Regional reports on Michigan vegetables – July 20, 2011
MSU Extension educators’ pest and vegetable updates for Michigan.
This week’s regional reports:
- Southwes Michigan – Ron Goldy
- East Michigan (Lapeer, Macomb, St. Clair) – Hannah Stevens
- Grand Rapids Area – Bill Steenwyk
- Central Michigan – Fred Springborn
- West Central Michigan – Norm Myers
Temperatures were above normal with highs from 81 to 92°F and lows from 61 to 75°F. The area received 0.1 to over 3 inches of rain. Rain came as scattered thunderstorms, so some areas are still dry and irrigation is being applied.
Cucumber, summer squash and zucchini harvest volume continues to increase as more fields come into production. Squash vine borers are still active, but numbers have decreased from 23 per trap last week to eight per trap this week and damage should be noticeable soon.
Tomatoes and cantaloupes grown in tunnels are being harvested. Tomato hornworm larvae can be found.
Peppers and eggplants continue to put on growth and set and size fruit. Harvest will be in about 14 days. Bacterial diseases continue to show up.
Sweet corn volume continues to increase as more fields come into production. No European corn borer adults were caught this week.
Potatoes are being dug for local, direct market sales.
Green bean harvest has begun.
Sweltering heat and high relative humidity has prevailed for the past four days (although it seems longer) and growers are very busy maintaining irrigation systems and schedules. Newer transplants such as cole crops are most at risk and likely to show drought-stress. A series of localized thunderstorms moved across the region on Monday afternoon (July 18), and while some of these were accompanied by high winds, others were brief downpours bringing anywhere from 0.1 to 0.7 inches, more or less. Some areas received none. Despite dry conditions and uncomfortable weather for us, vegetable crops are making good progress, particularly under drip irrigation systems.
The heat has eliminated degree day deficits for the most part. One can see early fields of sweet corn with silks beginning to dry. European corn borer numbers may be on the rise and into the second generation as trap numbers are up from last week. This is disappointing for crops such as peppers and snap beans, however corn earworm trap catches remain at zero.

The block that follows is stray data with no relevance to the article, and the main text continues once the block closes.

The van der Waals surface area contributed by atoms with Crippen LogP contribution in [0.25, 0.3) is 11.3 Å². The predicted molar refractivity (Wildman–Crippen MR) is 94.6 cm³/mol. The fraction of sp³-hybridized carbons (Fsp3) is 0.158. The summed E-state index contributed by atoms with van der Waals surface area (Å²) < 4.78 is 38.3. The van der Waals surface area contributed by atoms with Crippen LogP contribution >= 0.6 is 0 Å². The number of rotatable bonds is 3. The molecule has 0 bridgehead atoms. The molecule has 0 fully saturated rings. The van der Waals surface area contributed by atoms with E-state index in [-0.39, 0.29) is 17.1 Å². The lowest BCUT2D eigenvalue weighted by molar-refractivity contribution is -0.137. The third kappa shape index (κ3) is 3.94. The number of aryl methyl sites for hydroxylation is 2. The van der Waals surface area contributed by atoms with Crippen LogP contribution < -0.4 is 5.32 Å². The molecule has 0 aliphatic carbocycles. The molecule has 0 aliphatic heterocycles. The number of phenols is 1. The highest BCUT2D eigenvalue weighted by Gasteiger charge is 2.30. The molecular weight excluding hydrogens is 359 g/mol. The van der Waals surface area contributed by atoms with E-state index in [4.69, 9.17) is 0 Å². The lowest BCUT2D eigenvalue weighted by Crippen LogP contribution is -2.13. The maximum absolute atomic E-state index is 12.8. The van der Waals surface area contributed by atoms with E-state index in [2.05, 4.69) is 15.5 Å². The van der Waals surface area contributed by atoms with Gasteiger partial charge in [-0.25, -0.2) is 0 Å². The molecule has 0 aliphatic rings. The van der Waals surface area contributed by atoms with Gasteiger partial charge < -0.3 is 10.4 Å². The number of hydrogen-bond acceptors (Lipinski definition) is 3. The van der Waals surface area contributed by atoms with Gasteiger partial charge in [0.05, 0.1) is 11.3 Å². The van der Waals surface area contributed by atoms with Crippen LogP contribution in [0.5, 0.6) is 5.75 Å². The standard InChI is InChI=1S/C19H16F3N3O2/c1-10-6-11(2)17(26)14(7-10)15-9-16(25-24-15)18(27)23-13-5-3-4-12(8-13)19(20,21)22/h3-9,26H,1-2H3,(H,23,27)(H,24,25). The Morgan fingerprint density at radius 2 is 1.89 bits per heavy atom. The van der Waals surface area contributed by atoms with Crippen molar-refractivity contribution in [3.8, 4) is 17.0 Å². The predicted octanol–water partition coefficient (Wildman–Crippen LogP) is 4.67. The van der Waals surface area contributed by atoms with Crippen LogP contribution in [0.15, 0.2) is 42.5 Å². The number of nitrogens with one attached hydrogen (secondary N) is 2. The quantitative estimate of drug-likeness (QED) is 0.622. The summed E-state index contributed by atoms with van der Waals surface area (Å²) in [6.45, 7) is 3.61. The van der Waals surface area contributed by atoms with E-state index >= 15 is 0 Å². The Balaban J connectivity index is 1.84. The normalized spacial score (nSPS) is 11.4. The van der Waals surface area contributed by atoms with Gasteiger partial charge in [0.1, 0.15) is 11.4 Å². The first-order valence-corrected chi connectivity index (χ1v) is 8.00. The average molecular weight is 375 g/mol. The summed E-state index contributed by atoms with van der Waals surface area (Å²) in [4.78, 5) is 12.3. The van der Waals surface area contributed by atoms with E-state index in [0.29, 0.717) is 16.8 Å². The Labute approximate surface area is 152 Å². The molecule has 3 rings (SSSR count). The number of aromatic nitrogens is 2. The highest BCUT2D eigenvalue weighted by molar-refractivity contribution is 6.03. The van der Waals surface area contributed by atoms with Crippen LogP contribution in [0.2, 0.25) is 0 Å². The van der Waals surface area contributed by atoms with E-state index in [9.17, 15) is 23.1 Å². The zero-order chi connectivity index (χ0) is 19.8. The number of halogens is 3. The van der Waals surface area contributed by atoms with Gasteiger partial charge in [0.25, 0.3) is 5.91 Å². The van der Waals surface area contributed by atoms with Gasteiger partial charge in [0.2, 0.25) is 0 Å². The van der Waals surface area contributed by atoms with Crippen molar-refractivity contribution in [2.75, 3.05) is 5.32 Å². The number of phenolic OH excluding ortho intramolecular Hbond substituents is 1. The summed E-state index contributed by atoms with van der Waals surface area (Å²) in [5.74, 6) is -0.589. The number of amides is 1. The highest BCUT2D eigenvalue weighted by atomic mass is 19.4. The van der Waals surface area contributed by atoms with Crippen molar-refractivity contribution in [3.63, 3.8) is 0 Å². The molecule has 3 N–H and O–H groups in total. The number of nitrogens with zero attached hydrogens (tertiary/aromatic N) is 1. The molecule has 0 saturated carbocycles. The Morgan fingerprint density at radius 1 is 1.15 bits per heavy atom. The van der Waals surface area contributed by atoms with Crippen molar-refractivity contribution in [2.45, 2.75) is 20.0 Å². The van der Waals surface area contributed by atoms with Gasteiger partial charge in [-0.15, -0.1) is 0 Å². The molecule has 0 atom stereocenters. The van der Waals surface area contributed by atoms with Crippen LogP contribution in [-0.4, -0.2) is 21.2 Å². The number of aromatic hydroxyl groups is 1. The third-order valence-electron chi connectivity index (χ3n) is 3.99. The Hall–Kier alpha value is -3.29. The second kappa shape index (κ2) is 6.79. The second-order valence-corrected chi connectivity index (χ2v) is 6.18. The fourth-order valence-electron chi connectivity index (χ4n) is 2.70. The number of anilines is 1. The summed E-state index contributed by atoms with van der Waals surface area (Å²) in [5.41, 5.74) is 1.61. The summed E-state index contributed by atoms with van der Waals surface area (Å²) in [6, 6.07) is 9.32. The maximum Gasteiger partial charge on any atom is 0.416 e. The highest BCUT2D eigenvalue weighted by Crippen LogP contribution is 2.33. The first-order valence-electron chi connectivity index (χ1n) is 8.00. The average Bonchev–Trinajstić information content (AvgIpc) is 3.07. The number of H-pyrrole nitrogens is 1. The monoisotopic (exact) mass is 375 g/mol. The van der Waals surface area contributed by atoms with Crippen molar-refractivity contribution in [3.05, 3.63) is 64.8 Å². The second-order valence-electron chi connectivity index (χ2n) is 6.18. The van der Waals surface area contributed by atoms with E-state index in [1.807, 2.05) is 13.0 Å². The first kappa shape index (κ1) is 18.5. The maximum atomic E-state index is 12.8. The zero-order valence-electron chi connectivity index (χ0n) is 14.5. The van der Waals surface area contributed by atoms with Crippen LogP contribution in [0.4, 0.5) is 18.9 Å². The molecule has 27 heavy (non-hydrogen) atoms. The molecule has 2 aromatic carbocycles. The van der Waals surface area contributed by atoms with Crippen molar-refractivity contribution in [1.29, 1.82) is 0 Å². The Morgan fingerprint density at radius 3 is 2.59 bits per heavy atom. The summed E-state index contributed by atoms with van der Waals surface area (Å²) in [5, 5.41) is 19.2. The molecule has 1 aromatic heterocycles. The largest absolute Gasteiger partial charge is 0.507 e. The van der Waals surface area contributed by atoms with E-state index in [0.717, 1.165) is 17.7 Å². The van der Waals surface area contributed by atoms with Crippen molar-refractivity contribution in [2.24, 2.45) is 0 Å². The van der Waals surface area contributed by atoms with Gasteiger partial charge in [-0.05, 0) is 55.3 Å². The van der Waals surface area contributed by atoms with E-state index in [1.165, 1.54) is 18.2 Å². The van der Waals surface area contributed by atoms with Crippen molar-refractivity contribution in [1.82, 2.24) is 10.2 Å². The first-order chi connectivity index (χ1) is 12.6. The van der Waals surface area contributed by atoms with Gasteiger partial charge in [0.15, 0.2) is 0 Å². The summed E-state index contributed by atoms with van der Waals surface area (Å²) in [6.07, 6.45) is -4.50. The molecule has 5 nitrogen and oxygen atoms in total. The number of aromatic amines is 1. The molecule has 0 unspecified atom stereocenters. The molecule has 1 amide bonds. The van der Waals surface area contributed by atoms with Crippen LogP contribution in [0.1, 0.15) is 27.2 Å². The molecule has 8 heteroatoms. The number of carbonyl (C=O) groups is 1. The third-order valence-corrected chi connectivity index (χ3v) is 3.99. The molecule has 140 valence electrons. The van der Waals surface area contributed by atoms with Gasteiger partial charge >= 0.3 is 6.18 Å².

Downy mildew has been confirmed on cucumbers from southern St. Clair County, so it is highly probable that it can be found in surrounding counties. Cucumber harvest is well underway. Quality on dry ground is suffering from dry soils and possibly poor flower fertilization (crooked fruit). Watermelons and cantaloupes are beginning to take on mature color.
On other vine crops such as pumpkins and winter squash,vine borer is still active and laying eggs and will be for another two weeks or so. Summer squash is highly susceptible to this pest as well. Tuber development on potatoes is rapid and outgrowing the quart baskets used for new potatoes for retail.
Japanese beetles, which cause injury to many fruit and vegetable crops, are increasing in number, depending upon where you are. Bell peppers are setting fruit along with earlier specialty types. Snap beans and cabbage are on the wholesale market.
Grand Rapids Area
Rainfall was modest, with most of the dozen Enviro-weather stations in my area indicating a few tenths to a half-inch of rain. The exception was southern Van Buren County, which received about an inch in the last few days. Temperatures have soared into the 90s. Cumulative base-50 degree days are now approaching the recent five-year average. Growers are being or will soon be challenged to keep up with irrigation needs. The current heat and humidity is also likely to increase pressure from a number of diseases and insects.
Celery transplanting is complete and harvest continues. Variegated cutworm and aphid populations are increasing. Aster leafhopper counts vary from modest to significant, but samples sent to our lab are negative for aster yellows infectivity. However, leafhoppers from local herb fields have been positive. Celery anthracnose is found at modest levels in many fields. Last week (July 10-16), I visited a farm where seedlings growing outside in flats exhibited anthracnose symptoms (see Photo 1). The diagnosis has been confirmed by MSU Extension specialist Mary Hausbeck’s lab.